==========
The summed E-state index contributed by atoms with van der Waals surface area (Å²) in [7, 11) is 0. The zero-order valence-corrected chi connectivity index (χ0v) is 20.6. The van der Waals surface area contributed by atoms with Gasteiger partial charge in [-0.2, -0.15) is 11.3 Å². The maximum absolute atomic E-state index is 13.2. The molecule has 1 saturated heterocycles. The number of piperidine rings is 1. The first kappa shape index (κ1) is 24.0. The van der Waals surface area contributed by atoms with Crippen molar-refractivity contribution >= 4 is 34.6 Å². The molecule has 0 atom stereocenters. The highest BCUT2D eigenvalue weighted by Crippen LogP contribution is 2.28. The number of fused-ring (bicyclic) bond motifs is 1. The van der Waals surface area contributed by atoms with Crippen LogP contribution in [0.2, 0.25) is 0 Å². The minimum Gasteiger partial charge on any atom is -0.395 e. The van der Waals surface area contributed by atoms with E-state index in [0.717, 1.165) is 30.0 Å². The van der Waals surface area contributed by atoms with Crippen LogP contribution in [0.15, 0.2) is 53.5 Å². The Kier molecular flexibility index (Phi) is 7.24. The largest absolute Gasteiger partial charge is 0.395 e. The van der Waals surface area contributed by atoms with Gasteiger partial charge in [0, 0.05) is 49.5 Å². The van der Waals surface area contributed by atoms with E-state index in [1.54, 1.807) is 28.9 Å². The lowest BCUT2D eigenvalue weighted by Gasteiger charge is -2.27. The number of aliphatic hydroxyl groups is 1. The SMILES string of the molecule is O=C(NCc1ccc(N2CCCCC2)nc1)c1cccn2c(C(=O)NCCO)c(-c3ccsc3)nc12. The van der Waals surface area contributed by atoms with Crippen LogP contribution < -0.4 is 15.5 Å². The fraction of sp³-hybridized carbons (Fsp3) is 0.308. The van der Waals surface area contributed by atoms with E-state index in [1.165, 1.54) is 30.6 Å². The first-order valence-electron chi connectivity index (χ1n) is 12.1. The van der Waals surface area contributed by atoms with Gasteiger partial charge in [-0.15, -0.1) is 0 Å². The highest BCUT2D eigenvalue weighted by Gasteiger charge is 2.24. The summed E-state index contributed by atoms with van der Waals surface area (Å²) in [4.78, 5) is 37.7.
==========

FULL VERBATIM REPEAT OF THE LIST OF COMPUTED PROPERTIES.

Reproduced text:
The summed E-state index contributed by atoms with van der Waals surface area (Å²) in [7, 11) is 0. The zero-order valence-corrected chi connectivity index (χ0v) is 20.6. The van der Waals surface area contributed by atoms with Gasteiger partial charge in [-0.2, -0.15) is 11.3 Å². The maximum absolute atomic E-state index is 13.2. The molecule has 1 saturated heterocycles. The number of piperidine rings is 1. The first kappa shape index (κ1) is 24.0. The van der Waals surface area contributed by atoms with Crippen molar-refractivity contribution >= 4 is 34.6 Å². The molecule has 0 atom stereocenters. The highest BCUT2D eigenvalue weighted by Crippen LogP contribution is 2.28. The number of fused-ring (bicyclic) bond motifs is 1. The van der Waals surface area contributed by atoms with Crippen LogP contribution in [0.2, 0.25) is 0 Å². The minimum Gasteiger partial charge on any atom is -0.395 e. The van der Waals surface area contributed by atoms with E-state index in [0.717, 1.165) is 30.0 Å². The van der Waals surface area contributed by atoms with Crippen LogP contribution in [0.15, 0.2) is 53.5 Å². The Kier molecular flexibility index (Phi) is 7.24. The largest absolute Gasteiger partial charge is 0.395 e. The van der Waals surface area contributed by atoms with Gasteiger partial charge in [0, 0.05) is 49.5 Å². The van der Waals surface area contributed by atoms with E-state index in [1.54, 1.807) is 28.9 Å². The lowest BCUT2D eigenvalue weighted by Gasteiger charge is -2.27. The number of aliphatic hydroxyl groups is 1. The SMILES string of the molecule is O=C(NCc1ccc(N2CCCCC2)nc1)c1cccn2c(C(=O)NCCO)c(-c3ccsc3)nc12. The van der Waals surface area contributed by atoms with Crippen LogP contribution < -0.4 is 15.5 Å². The fraction of sp³-hybridized carbons (Fsp3) is 0.308. The van der Waals surface area contributed by atoms with E-state index in [1.165, 1.54) is 30.6 Å². The first-order valence-electron chi connectivity index (χ1n) is 12.1. The van der Waals surface area contributed by atoms with Gasteiger partial charge in [-0.15, -0.1) is 0 Å². The highest BCUT2D eigenvalue weighted by Gasteiger charge is 2.24. The summed E-state index contributed by atoms with van der Waals surface area (Å²) in [4.78, 5) is 37.7.